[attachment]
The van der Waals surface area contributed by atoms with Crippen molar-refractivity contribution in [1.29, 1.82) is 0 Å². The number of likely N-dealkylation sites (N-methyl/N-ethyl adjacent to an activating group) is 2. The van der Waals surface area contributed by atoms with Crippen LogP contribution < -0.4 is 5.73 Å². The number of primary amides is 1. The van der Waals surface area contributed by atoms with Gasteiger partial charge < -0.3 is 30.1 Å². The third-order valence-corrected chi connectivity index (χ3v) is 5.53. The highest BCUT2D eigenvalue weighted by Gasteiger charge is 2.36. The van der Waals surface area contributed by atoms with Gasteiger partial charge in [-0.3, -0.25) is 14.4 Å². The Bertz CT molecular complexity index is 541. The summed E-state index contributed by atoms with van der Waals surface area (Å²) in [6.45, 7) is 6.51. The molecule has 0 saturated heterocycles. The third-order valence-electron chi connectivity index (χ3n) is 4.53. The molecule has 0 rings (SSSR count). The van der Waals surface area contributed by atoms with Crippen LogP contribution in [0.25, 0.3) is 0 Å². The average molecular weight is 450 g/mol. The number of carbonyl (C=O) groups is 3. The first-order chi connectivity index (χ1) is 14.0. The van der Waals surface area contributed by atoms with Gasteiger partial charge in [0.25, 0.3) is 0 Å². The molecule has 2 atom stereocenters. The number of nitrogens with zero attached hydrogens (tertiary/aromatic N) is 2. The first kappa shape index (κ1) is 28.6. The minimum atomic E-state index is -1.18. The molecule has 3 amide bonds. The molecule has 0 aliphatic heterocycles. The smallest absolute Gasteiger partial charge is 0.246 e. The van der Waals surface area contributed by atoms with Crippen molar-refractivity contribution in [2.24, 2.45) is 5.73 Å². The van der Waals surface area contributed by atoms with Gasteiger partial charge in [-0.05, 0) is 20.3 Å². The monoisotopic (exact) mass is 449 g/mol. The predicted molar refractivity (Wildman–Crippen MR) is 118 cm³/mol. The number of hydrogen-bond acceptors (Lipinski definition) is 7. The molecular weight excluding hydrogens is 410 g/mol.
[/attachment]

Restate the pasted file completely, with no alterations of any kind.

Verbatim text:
The van der Waals surface area contributed by atoms with Crippen molar-refractivity contribution in [1.29, 1.82) is 0 Å². The number of likely N-dealkylation sites (N-methyl/N-ethyl adjacent to an activating group) is 2. The van der Waals surface area contributed by atoms with Crippen LogP contribution < -0.4 is 5.73 Å². The number of primary amides is 1. The van der Waals surface area contributed by atoms with Gasteiger partial charge < -0.3 is 30.1 Å². The third-order valence-corrected chi connectivity index (χ3v) is 5.53. The highest BCUT2D eigenvalue weighted by Gasteiger charge is 2.36. The van der Waals surface area contributed by atoms with Gasteiger partial charge in [-0.3, -0.25) is 14.4 Å². The Bertz CT molecular complexity index is 541. The summed E-state index contributed by atoms with van der Waals surface area (Å²) in [6.45, 7) is 6.51. The molecule has 0 saturated heterocycles. The third-order valence-electron chi connectivity index (χ3n) is 4.53. The molecule has 0 rings (SSSR count). The van der Waals surface area contributed by atoms with Crippen LogP contribution in [0.25, 0.3) is 0 Å². The average molecular weight is 450 g/mol. The number of carbonyl (C=O) groups is 3. The first-order chi connectivity index (χ1) is 14.0. The van der Waals surface area contributed by atoms with Gasteiger partial charge in [0.25, 0.3) is 0 Å². The molecule has 2 atom stereocenters. The number of nitrogens with zero attached hydrogens (tertiary/aromatic N) is 2. The first kappa shape index (κ1) is 28.6. The minimum atomic E-state index is -1.18. The molecule has 3 amide bonds. The molecule has 0 aliphatic heterocycles. The smallest absolute Gasteiger partial charge is 0.246 e. The van der Waals surface area contributed by atoms with Crippen molar-refractivity contribution in [2.24, 2.45) is 5.73 Å². The van der Waals surface area contributed by atoms with Gasteiger partial charge in [-0.05, 0) is 20.3 Å². The monoisotopic (exact) mass is 449 g/mol. The predicted molar refractivity (Wildman–Crippen MR) is 118 cm³/mol. The number of hydrogen-bond acceptors (Lipinski definition) is 7. The molecular weight excluding hydrogens is 410 g/mol.